Entering his second season as captain and his fourth on Andover Boys Basketball, Captain Andrew Reavis ’17 hopes to guide the team to a league championship.
Having played basketball since the ripe age of five years old, Reavis is an experienced and lethal player on the court. Even as a Junior, he received significant playing time due to his skill, diligence, and perseverance. Reavis’s tenacity and athletic prowess allowed him to contribute to the starting squad as early as his Lower year.
In his final season at Andover, Reavis sets an example for his teammates by continuing to work hard on the court.
Jackson Emus ’19 said, “[Reavis is] really good at keeping the team loose, keeping us in check… In practice, sometimes we’ll goof around a little, but Reavis really focuses, you know, focusing during practices during that hour and 30 minutes that we get in the gym, really putting our nose to the grindstone and really putting in hard work so we can get ready for our games.”
Reavis is willing to set aside extra time and effort in order to become the best player and teammate he can be. Head Coach Terrell Ivory ’00 has also grown to rely on him as a leader and a communicator.
Coach Ivory said, “Practice starts at 4:00 p.m. Everybody may think they need to show up at 4:00 p.m., but [Reavis] can relate, without me having to say it, that he’s gotta be stretching at 3:45 p.m.”
As captain, Reavis strives to promote a positive chemistry and camaraderie among his teammates, so they can work smoothly and efficiently with each other. Reavis said, “I make sure that we come to practice prepared mentally every day and to lead by example. If we are always prepared to get better we most certainly will.”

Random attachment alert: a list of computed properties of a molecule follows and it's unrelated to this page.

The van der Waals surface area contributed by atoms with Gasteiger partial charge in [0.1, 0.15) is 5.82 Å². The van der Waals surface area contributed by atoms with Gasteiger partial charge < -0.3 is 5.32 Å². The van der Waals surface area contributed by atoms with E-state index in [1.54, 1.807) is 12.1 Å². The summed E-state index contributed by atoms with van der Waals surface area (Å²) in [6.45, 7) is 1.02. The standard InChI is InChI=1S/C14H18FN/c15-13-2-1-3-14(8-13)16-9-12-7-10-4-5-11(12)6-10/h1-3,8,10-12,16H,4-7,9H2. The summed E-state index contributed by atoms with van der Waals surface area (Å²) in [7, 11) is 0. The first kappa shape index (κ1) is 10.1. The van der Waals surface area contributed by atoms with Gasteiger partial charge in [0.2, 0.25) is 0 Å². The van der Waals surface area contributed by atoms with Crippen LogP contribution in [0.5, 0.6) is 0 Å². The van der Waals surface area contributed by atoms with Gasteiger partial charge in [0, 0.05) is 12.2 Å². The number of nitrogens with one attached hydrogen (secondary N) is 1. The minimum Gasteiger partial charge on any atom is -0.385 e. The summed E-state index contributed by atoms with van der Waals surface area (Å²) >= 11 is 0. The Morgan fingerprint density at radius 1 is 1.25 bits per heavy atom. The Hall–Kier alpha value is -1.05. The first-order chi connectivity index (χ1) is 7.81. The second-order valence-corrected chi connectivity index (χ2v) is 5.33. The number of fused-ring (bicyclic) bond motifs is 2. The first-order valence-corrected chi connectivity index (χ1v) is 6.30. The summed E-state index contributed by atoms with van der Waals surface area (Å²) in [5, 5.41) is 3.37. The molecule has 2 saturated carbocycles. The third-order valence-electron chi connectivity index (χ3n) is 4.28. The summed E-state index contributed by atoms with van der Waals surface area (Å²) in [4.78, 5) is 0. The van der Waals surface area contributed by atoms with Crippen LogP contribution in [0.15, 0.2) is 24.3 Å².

In addition, he encourages his team always to focus on future plays rather than getting caught up in past mistakes.
Ivory said, “One of the things I’ve been empathizing this year, and I think he does this well, is what we call having a ‘next-play mentality.’ And it’s okay to make mistakes, and one thing I don’t want our kids to do is to allow the mistakes that they make to lead to more mistakes because they’re dwelling on what happened instead of moving on to the next play.”
Reavis attributes much of his athletic success to his coaches and role models.
“As an underclassman, I looked up to guys like [Nate Meehan ’14] and [Kene Adigwe ’14] because they were great to me when I was a [Junior] and showed me how to work hard,” said Reavis.
Reavis continued, “[Ivory] is an honest guy and told me all the things I had to improve on in order to get minutes, and I did that.”
One of Reavis’s most effective strengths as a player is his ability to communicate on both sides of the court.
“[Reavis is] really vocal as a leader, he talks a lot on defense. If our team’s doing something on offense, or doing some of the defensive drills, you know, he’ll be right on the sideline cheering guys on,” said Emus.
In addition, Reavis is especially fantastic at driving in the paint, utilizing quick cuts and turns to avoid defenders. By performing well on the court, Reavis acts as a role model for his teammates.
Reavis said, “I try to lead by example and always be enthusiastic in practice, try to give people energy.”
“I think the other guys on the team respect him especially by the way he leads by example, by the way that he works, and by the way he communicates,” added Coach Ivory.
Andover hopes to secure a New England Preparatory School Athletic Council championship this year under Reavis’s leadership.